Klodiana Lala: Ms. Millard, it is a great pleasure to have you in this interview. This is your first time in Albania. What are the most problematic issues that the U.S. Department of State sees with most concern regarding Albania?
PDAS Millard: Klodiana, thank you so much for having me here today. It is a great pleasure…As you say it’s my very first visit to Albania and I am honored to be here in your beautiful country. Albania and the United States are close partners and we work on many things together. So, I’ve had good discussions about some of our priorities that we work on together. We have seen Albania make really excellent progress in many areas and we have areas that we continue to work on and of course some of that is making sure that democratic reform continues, and especially that justice reform continues and I know that a lot of work has been done and that work continues.
Klodiana Lala: Reports by the Department of State, but also other international institutions view Albania as a major source in trafficking of narcotics while there is also a high corruption perception. Have you addressed these issues in your meetings in Tirana?
PDAS Millard: You know, drug trafficking is a huge problem in many countries and something that is really concerning. Of course, it very often is also tied with corruption, which makes it very hard to address. Of course, this is a priority both for the United States and for Albania in our work together as partners and allies and of course there’s important work to be done in this area, especially making sure that there are convictions of the key traffickers and also their enablers. This is really important work and something that as we see progress, it will benefit all Albanians.
Klodiana Lala: The Department of State has been the main supporter of justice reform in Albania. Do you think that the reform, which is being implemented, is yielding the expected results given that it is being contested by many sides?
PDAS Millard: This is a really important area. Sometimes in America we say, “if it were easy, it would already be done,” but here we are. This is an important area to work together on and I think one of the things that we are really looking for is concrete results and I know that there are some important institutions that are planned for this country. I was briefed on SPAK and on NBI, I think these will be key institutions that, as they are able to do their important work, will help see essential progress in this important area.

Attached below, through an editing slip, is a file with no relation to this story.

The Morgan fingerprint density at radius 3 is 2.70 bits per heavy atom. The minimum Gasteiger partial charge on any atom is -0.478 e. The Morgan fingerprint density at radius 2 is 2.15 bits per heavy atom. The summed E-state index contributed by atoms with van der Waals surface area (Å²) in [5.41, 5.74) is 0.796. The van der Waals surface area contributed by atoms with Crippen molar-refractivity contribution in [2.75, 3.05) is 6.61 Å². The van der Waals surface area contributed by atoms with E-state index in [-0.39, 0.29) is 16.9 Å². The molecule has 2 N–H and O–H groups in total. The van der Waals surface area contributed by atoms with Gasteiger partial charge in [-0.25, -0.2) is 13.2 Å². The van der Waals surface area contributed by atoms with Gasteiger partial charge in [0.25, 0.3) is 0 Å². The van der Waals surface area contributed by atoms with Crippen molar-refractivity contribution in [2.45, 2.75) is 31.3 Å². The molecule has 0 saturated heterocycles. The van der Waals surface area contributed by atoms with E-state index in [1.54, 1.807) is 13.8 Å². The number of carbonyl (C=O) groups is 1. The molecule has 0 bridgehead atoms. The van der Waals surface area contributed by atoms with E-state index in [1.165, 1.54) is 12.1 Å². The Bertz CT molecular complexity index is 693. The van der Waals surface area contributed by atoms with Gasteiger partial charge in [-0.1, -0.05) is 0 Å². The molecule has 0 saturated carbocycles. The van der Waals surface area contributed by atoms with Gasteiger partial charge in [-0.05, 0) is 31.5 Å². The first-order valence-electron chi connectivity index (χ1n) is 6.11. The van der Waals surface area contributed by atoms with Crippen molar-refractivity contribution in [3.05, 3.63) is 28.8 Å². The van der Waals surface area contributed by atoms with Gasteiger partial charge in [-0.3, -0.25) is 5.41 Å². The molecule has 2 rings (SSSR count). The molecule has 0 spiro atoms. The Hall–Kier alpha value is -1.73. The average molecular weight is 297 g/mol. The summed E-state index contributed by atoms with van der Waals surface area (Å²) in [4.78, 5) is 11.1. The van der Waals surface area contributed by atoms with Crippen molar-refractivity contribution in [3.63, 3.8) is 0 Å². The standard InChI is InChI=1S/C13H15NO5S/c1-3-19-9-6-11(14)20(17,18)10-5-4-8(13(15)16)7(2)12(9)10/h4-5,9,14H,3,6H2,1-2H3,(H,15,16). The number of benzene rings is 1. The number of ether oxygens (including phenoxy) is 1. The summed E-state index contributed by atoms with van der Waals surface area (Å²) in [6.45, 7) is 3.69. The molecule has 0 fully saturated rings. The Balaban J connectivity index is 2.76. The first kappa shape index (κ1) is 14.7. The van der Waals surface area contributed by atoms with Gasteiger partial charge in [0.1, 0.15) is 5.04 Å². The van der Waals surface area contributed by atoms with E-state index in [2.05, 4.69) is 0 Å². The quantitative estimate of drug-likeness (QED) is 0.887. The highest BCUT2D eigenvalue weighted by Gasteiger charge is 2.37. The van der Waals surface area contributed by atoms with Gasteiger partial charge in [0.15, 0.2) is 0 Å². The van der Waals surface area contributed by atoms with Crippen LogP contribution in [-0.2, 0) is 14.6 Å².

Klodiana Lala: In your opinion, do you think vetting in politics, an initiative put on the table by the opposition, is necessary at this time?
PDAS Millard: You know, I think it’s always good to see what can be done and there may be an important role for both the opposition and the government to work on looking what else can be done but I think key to get some of these important institutions actually up and running, I think that should be the focus at the moment.
Klodiana Lala: And a last question. What is your position regarding recent discussions that have to do with the correction of Kosovo-Serbia borders? Does the U.S. support border changes in the Balkans?
PDAS Millard: We do think that the relationship between Kosovo and Serbia is really regularizing; that relationship is really key for the entire region. You’ve heard recently, I think, our National Security Advisor Ambassador Bolton speak about this important topic and that is really our policy. The leaders of those two countries I think are showing initiative, are showing imagination at this time, so let’s see what they come up with and then we will review, but I think we are hopeful that for the entire region this will be a good thing.
Klodiana Lala: Thank you. It was a pleasure.
PDAS Millard: Klodiana, thank you so much. It’s been a pleasure being with you here today at this beautiful spot.